Grove teachers say ‘zero progress’ in talks

A mediator-requested bargaining session Monday between the Valley Grove School Board and Valley Grove Education Association resulted in “zero progress” in the ongoing negotiations, according to the teachers union.

A press release issued Tuesday by the Education Association said the board responded to the teachers’ latest offer with a letter threatening that if an agreement isn’t reached by Aug. 16, the board wouldn’t guarantee its offer on wage increases in its final offer and could eliminate retroactivity.

The teachers have been working without a contract since June 30, 2016.

“The threat tells you all you need to know about this board’s mentality,” said Education Association President Amanda Culver. “We came prepared to negotiate and offered to increase the work year, something the board has requested, and we were met with a regressive ultimatum to accept their final offer by Aug. 16 or they would make it worse,” Culver added.

“Our members have already rejected the board’s final offer so it’s unclear what they were hoping to achieve with this stunt,” Culver said.

The Education Association, which represents 69 teachers and education specialists, has already issued an Aug. 28 strike notice if an agreement isn’t reached by that date.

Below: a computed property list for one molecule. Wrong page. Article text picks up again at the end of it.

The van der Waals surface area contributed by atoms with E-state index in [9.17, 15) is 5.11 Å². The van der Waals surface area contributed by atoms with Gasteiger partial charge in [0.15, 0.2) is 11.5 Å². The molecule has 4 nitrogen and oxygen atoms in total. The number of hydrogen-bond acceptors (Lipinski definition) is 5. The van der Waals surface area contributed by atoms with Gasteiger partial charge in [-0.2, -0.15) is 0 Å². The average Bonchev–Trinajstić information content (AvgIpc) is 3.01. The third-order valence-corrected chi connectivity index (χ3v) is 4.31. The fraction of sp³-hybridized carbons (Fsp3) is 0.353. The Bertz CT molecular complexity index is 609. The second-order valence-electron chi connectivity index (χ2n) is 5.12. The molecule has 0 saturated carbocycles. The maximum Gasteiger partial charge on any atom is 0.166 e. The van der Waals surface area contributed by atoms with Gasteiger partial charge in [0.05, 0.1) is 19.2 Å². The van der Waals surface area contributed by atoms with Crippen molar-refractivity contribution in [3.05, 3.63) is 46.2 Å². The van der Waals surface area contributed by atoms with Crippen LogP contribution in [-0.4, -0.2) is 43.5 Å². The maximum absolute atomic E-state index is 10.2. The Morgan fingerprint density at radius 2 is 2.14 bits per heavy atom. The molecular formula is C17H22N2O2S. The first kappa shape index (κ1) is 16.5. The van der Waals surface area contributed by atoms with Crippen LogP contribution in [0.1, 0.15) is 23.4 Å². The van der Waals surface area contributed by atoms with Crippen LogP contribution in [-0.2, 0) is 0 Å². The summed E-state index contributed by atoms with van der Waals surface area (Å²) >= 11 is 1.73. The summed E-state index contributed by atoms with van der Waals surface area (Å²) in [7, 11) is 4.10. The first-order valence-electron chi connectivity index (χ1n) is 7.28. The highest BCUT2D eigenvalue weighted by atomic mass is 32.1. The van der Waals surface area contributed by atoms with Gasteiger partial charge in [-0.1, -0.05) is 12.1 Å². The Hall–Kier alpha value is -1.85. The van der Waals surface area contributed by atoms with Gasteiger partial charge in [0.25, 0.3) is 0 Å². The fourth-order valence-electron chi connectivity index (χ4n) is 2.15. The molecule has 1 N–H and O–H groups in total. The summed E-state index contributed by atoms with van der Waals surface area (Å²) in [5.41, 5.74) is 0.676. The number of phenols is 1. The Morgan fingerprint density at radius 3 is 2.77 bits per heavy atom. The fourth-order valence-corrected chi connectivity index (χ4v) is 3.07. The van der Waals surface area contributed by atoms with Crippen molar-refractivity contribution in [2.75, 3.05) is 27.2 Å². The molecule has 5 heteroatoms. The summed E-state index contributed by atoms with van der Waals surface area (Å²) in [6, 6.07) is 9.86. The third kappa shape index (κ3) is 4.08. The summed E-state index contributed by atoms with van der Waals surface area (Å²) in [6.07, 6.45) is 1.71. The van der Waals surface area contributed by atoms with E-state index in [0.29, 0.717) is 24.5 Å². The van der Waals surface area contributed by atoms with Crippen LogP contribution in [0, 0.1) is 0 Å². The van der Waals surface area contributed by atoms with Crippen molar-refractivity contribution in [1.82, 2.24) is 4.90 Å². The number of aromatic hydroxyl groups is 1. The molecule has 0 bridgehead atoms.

The union says wage increases and healthcare contributions remain at the heart of the disagreement

The association has proposed a 2.6 percent average increase and the school board is insisting on average increases of 2.34 percent, the press release says. That is a difference of roughly $56,000 over the life of the five-year contract, a figure that Culver addressed at Monday’s school board meeting.

“The board acknowledged that the difference is only $56,000 and then chose to repeatedly spread the falsehood – including in a newspaper ad paid for with $1,500 of taxpayer money – that the difference is per year when clearly the difference is an average of $11,200 per year over the life of the five-year contract,” Culver said.

“Are they deliberately misrepresenting the cost by saying it would be $560,000 over the next 10 years when the true figure is $112,000 or are they incapable of running the numbers accurately? It would take 50 years for the costs to equal what the board is claiming,” Culver added.

The association maintains it is prepared to continue to negotiate, but the board has shown no such willingness, the press release said.

“When they want to get serious and try to figure out something that both sides can accept, we’re willing to join them,” Culver said. “But it seems they simply want to engage in a battle of wills in which everyone loses. Our teachers have devoted their lives to the children in our classrooms, and we earn every cent we make.

“We have been exceptionally patient in trying to reach a resolution, but we won’t be stepped on by this board any longer; not when this board has hoarded millions of dollars more in proportion to their budget than almost any district in the state,” Culver added.